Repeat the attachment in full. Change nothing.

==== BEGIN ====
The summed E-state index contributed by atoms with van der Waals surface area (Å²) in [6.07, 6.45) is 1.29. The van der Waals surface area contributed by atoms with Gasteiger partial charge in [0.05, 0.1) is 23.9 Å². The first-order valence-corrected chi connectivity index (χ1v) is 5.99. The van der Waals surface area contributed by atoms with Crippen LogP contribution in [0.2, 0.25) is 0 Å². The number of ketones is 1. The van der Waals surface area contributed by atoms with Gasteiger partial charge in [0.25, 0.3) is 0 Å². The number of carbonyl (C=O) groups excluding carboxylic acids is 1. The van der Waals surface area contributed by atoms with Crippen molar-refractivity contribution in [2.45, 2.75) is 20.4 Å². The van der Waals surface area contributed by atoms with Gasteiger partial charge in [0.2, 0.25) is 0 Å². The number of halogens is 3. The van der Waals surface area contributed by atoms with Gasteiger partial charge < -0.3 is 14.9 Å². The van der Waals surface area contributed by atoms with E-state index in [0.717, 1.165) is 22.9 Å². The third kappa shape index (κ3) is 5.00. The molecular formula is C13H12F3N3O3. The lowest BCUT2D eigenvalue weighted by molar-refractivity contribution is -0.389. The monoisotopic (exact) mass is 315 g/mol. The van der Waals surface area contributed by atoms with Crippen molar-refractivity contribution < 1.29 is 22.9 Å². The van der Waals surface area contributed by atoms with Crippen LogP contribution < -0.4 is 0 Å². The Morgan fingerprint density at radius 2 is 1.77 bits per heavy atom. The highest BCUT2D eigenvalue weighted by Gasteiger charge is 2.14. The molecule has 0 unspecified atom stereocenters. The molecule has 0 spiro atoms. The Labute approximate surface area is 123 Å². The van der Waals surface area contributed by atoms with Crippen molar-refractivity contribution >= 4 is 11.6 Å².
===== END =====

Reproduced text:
The summed E-state index contributed by atoms with van der Waals surface area (Å²) in [6.07, 6.45) is 1.29. The van der Waals surface area contributed by atoms with Gasteiger partial charge in [0.05, 0.1) is 23.9 Å². The first-order valence-corrected chi connectivity index (χ1v) is 5.99. The van der Waals surface area contributed by atoms with Crippen LogP contribution in [0.2, 0.25) is 0 Å². The number of ketones is 1. The van der Waals surface area contributed by atoms with Gasteiger partial charge in [0.25, 0.3) is 0 Å². The number of carbonyl (C=O) groups excluding carboxylic acids is 1. The van der Waals surface area contributed by atoms with Crippen molar-refractivity contribution in [2.45, 2.75) is 20.4 Å². The van der Waals surface area contributed by atoms with Gasteiger partial charge in [0.2, 0.25) is 0 Å². The number of halogens is 3. The van der Waals surface area contributed by atoms with Gasteiger partial charge < -0.3 is 14.9 Å². The van der Waals surface area contributed by atoms with E-state index in [0.717, 1.165) is 22.9 Å². The third kappa shape index (κ3) is 5.00. The molecular formula is C13H12F3N3O3. The lowest BCUT2D eigenvalue weighted by molar-refractivity contribution is -0.389. The monoisotopic (exact) mass is 315 g/mol. The van der Waals surface area contributed by atoms with Crippen molar-refractivity contribution < 1.29 is 22.9 Å². The van der Waals surface area contributed by atoms with Crippen LogP contribution < -0.4 is 0 Å². The Morgan fingerprint density at radius 2 is 1.77 bits per heavy atom. The highest BCUT2D eigenvalue weighted by Gasteiger charge is 2.14. The molecule has 0 unspecified atom stereocenters. The molecule has 0 spiro atoms. The Labute approximate surface area is 123 Å². The van der Waals surface area contributed by atoms with Crippen molar-refractivity contribution >= 4 is 11.6 Å².